No doubt about it, the past year was a demanding one for healthcare providers and organizations. Not only did they have to grapple with a slow economy, they had to second guess what among all the shifting federal health proposals might survive. These issues appeared challenging to those individuals—including chief quality officers, chief nursing officers, and other healthcare executives—who are in charge of leading quality and patient safety efforts at their organizations.
In our HealthLeaders Media Industry Survey 2010 released this week, quality leaders again ranked the category "quality/patient safety" as their organization's No. 1 priority this year—just like in the previous year. This year, 65% selected this category, but it represented a 19-point drop from the last year's 84%.
While patient experience/patient satisfaction was a strong second place as a priority this year (54%), two cost-related categories moved into third and fourth places. "Cost reduction," in third place, was cited as a priority by 29%—up from 19% the previous year's. And "reimbursement" was in fourth place, sited by 23%—up from 13%.
To get perspective on the survey findings, I spoke this week with Rulon Stacey, PhD, president and CEO of the Poudre Valley Health System based in Fort Collins, CO. PVHS, a 2008 Malcolm Baldrige National Quality Award winner, includes two hospitals and a network of clinics and care facilities in Colorado, Nebraska, and Wyoming.
Economic problems brought on by the recession—and the impact on their healthcare organizations—appeared to be on the minds of those surveyed this year. Out of 151 quality leader respondents, more than three-fourths (76%) said it weakened their organization's financial position. Nearly 18% said it did not affect their organizations, while 6% said it improved their financial position. [See Question 11.]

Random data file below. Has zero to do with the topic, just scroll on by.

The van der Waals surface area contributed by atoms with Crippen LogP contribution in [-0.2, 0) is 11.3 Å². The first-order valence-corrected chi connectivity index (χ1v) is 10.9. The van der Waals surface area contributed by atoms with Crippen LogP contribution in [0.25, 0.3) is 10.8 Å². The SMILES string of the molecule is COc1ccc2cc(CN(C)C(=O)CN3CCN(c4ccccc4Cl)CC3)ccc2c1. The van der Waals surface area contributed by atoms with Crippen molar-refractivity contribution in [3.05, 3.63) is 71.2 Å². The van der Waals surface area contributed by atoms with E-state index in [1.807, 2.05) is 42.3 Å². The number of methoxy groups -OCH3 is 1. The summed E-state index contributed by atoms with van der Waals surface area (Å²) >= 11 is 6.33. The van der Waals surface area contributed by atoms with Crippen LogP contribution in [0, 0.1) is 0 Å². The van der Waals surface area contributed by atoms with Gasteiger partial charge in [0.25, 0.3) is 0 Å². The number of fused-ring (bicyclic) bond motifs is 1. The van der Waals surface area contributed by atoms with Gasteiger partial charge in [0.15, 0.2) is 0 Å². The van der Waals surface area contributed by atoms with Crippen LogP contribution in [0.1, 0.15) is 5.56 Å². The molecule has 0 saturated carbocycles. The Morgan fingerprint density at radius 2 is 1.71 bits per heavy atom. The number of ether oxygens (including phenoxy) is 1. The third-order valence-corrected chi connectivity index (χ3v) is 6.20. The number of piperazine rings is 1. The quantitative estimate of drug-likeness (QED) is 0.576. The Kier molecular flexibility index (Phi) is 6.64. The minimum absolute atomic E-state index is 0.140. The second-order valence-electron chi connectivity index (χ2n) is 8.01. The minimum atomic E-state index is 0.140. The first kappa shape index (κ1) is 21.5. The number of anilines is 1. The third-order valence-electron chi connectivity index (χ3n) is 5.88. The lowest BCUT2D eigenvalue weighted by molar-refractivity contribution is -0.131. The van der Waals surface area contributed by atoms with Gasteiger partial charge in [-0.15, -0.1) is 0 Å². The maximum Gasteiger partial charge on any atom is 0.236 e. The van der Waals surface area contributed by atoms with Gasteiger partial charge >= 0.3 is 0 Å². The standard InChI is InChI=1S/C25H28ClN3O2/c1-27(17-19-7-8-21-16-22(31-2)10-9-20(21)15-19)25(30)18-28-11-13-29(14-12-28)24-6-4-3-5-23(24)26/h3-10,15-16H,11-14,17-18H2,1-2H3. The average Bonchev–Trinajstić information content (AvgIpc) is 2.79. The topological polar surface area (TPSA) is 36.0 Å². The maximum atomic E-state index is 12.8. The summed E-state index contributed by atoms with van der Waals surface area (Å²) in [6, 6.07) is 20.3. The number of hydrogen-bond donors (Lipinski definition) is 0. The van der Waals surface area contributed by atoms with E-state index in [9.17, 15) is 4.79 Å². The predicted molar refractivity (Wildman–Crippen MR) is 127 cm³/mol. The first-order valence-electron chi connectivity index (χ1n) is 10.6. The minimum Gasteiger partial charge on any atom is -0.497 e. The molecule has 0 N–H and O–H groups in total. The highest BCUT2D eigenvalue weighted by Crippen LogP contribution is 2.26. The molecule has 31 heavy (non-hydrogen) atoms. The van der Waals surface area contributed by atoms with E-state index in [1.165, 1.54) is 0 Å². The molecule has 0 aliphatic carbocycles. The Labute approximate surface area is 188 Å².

Nearly a third (35%), though, thought their leadership was highly effective and another third (38%) thought their leadership was slightly effective regarding the recession and economic crisis. [Question 10.] Morale, however, has taken a hit, more than 81% saying morale had been weakened at their organizations because of the recession.[Question 12.]
"We've had tougher years. It wasn't our best year, but it wasn't our worst year either," Stacey says. The key became anticipating an economic downtown. "When people would call me last year and ask how are you addressing the recession, the financial challenges, my answer is we started for that 10 years ago."
"We started a process that allows us to get information to make changes—to be quick to address issues in the market using data- driven solutions," he says. "I feel like we were prepared for last year—before it got here. We had our costs under control when we took the inevitable hit in revenue and the inevitable increase in bad debts."
As for strategies that would prove effective in dealing with the economic crisis, nearly half (45%) thought it would be slightly effective to support physician alignment, while 18% said it would be very effective. Revenue cycle enhancements also got a nod with 49% calling them "slightly effective" and 16% saying very effective. [Question 13.]
One of the major challenges facing health systems today is "how are we going to integrate with physicians and health plans," Stacey says. "How are we going to create a truly integrated clinical structure that will allow us to share information, improve quality, and decrease costs as a collective—not just physicians working alone or hospitals working alone."
Tougher to anticipate was the potential impact of healthcare reform and new regulations on providing quality care at their organizations. For the next three years, nearly two-thirds (63%) of those responding expected that "ever-changing government regulations" to present a major challenge to their organizations; and a third (34%) thought it would be a moderate challenge. [Question 29.]
"I think another issue that we're facing is simply the uncertainty of where the health reform issue is going to go. An important part of leadership in healthcare is strategic planning, envisioning and preparing for the future," Stacey says. "The organizations that have been successful in the past have been those that have been able to determine where the industry is going—and then get ahead of that."
"But when the industry is so fluid, and the future is so uncertain based on so many political barriers, it's hard to predict the future—and it's hard to get ahead of the future. "It's hard to be an effective leader at a time like this," he says. The uncertainty tends to "drive mediocrity through everything—and that's not helpful either."